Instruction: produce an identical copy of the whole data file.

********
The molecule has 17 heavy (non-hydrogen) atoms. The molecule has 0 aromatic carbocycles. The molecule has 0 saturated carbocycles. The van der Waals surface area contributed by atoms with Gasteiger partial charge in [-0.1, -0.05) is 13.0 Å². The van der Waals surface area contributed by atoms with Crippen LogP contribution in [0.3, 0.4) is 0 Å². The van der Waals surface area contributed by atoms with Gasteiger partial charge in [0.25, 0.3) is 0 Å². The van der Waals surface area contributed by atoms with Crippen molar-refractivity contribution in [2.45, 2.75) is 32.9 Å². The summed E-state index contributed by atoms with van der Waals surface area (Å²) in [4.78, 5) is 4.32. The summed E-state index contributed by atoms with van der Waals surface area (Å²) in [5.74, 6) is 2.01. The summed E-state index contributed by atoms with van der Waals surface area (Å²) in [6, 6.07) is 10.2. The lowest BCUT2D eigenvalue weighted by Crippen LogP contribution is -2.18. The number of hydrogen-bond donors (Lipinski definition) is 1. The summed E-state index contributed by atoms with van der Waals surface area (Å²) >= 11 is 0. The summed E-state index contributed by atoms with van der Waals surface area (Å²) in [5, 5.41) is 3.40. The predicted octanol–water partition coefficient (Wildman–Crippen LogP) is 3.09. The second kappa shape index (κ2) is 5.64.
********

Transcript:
The molecule has 17 heavy (non-hydrogen) atoms. The molecule has 0 aromatic carbocycles. The molecule has 0 saturated carbocycles. The van der Waals surface area contributed by atoms with Gasteiger partial charge in [-0.1, -0.05) is 13.0 Å². The van der Waals surface area contributed by atoms with Crippen LogP contribution in [0.3, 0.4) is 0 Å². The van der Waals surface area contributed by atoms with Gasteiger partial charge in [0.25, 0.3) is 0 Å². The van der Waals surface area contributed by atoms with Crippen molar-refractivity contribution in [2.45, 2.75) is 32.9 Å². The summed E-state index contributed by atoms with van der Waals surface area (Å²) in [4.78, 5) is 4.32. The summed E-state index contributed by atoms with van der Waals surface area (Å²) in [5.74, 6) is 2.01. The summed E-state index contributed by atoms with van der Waals surface area (Å²) in [6, 6.07) is 10.2. The lowest BCUT2D eigenvalue weighted by Crippen LogP contribution is -2.18. The number of hydrogen-bond donors (Lipinski definition) is 1. The summed E-state index contributed by atoms with van der Waals surface area (Å²) >= 11 is 0. The summed E-state index contributed by atoms with van der Waals surface area (Å²) in [5, 5.41) is 3.40. The predicted octanol–water partition coefficient (Wildman–Crippen LogP) is 3.09. The second kappa shape index (κ2) is 5.64.